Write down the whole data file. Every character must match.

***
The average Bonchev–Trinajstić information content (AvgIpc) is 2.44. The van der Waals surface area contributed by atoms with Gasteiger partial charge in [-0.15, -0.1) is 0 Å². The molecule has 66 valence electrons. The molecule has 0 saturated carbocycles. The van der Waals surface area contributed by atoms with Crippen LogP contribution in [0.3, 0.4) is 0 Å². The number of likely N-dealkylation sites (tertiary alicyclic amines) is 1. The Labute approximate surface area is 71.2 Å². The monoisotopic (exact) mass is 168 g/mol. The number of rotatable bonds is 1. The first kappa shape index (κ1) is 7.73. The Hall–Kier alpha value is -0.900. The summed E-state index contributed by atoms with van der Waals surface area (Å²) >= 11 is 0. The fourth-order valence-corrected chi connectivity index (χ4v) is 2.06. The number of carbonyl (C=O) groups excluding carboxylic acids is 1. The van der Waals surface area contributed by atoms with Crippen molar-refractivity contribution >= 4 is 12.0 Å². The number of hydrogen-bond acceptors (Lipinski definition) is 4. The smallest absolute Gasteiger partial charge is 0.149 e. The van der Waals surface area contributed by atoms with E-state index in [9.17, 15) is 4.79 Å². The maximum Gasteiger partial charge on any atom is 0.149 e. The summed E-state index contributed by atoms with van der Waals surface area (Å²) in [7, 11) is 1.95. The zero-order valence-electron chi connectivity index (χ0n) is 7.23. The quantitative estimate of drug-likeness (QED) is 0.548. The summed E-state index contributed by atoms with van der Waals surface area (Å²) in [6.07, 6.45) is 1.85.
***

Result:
The average Bonchev–Trinajstić information content (AvgIpc) is 2.44. The van der Waals surface area contributed by atoms with Gasteiger partial charge in [-0.15, -0.1) is 0 Å². The molecule has 66 valence electrons. The molecule has 0 saturated carbocycles. The van der Waals surface area contributed by atoms with Crippen LogP contribution in [0.3, 0.4) is 0 Å². The number of likely N-dealkylation sites (tertiary alicyclic amines) is 1. The Labute approximate surface area is 71.2 Å². The monoisotopic (exact) mass is 168 g/mol. The number of rotatable bonds is 1. The first kappa shape index (κ1) is 7.73. The Hall–Kier alpha value is -0.900. The summed E-state index contributed by atoms with van der Waals surface area (Å²) >= 11 is 0. The fourth-order valence-corrected chi connectivity index (χ4v) is 2.06. The number of carbonyl (C=O) groups excluding carboxylic acids is 1. The van der Waals surface area contributed by atoms with Crippen molar-refractivity contribution >= 4 is 12.0 Å². The number of hydrogen-bond acceptors (Lipinski definition) is 4. The smallest absolute Gasteiger partial charge is 0.149 e. The van der Waals surface area contributed by atoms with E-state index in [9.17, 15) is 4.79 Å². The maximum Gasteiger partial charge on any atom is 0.149 e. The summed E-state index contributed by atoms with van der Waals surface area (Å²) in [7, 11) is 1.95. The zero-order valence-electron chi connectivity index (χ0n) is 7.23. The quantitative estimate of drug-likeness (QED) is 0.548. The summed E-state index contributed by atoms with van der Waals surface area (Å²) in [6.07, 6.45) is 1.85.